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Little Miss Highness

Anya Gazes, 3, of Chicago loves princesses. Loves them. It's hard to get her out of her regalia (dress, crown, slippers), but on a recent dinner out, that was a good thing. "Anya behaved beautifully. She had really good manners and sat up straight because she did not want her crown to fall off," says her mom, Carla.

Lots of girls go through a princess stage. By the time they're in pre-school, kids realize the world is divided into two genders. As they try to make sense of what gender roles mean, they're likely to think of them in a rigid way, says Jeanne Brooks-Gunn, Ph.D., a professor of child development at Columbia University in New York City. So girls often latch on to the most stereotypically feminine thing they can find: princesses.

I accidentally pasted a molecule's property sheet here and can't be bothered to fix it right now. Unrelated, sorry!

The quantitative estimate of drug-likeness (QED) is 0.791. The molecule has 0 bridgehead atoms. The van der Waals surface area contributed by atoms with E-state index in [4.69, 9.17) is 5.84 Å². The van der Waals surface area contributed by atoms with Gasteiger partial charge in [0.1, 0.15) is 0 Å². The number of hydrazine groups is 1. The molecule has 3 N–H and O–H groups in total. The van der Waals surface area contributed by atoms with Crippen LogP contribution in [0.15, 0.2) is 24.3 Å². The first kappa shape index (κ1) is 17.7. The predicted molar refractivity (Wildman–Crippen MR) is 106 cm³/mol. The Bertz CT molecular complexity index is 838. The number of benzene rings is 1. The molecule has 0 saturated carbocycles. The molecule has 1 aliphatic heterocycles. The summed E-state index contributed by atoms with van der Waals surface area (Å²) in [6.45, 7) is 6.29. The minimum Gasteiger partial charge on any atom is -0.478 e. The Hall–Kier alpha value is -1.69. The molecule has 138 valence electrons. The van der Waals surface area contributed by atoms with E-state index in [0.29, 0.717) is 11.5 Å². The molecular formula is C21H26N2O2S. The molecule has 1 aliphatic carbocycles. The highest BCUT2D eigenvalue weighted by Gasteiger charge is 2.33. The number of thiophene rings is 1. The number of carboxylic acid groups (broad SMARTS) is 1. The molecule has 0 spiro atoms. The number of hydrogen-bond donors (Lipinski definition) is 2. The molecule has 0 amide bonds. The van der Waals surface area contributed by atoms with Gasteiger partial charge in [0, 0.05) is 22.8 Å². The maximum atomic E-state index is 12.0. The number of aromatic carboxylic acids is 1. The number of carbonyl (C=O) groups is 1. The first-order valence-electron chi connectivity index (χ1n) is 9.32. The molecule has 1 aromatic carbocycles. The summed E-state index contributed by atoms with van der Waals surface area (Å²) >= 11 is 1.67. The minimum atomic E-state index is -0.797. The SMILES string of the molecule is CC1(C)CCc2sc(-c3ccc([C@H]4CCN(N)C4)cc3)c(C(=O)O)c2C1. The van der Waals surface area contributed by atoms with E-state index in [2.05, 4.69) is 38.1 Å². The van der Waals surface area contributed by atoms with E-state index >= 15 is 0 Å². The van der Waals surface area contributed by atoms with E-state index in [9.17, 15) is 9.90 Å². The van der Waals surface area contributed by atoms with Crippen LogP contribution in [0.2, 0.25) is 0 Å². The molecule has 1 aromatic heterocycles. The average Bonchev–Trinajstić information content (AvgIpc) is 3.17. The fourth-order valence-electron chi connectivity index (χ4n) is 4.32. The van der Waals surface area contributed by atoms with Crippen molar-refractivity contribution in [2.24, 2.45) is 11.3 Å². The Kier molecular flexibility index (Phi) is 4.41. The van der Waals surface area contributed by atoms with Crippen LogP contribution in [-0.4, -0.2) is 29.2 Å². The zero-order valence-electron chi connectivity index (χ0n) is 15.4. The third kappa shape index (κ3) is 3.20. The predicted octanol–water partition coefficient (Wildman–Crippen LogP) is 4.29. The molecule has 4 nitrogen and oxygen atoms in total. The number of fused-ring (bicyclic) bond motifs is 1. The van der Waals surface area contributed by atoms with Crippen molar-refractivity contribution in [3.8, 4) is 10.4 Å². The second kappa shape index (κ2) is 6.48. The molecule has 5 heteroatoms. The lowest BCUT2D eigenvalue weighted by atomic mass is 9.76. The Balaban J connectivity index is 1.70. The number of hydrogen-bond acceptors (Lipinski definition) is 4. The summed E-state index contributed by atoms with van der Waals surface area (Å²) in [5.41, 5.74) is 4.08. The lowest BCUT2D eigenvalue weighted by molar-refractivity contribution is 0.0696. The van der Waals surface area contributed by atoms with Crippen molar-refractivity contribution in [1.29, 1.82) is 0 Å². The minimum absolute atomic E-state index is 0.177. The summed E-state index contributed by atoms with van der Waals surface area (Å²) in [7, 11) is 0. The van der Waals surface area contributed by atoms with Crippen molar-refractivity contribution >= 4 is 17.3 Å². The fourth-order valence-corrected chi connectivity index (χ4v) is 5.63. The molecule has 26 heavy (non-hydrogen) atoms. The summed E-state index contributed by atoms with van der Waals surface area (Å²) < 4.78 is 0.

This phase will pass in a year or so, but if you're concerned that your daughter is interested only in the damsel-in-distress thing, try expanding her games. A princess needs a castle: Can she build one? A princess needs to protect her subjects: Can she pretend to climb a tree to save a kitten?

And remember: If she's a princess, then that means you're the queen.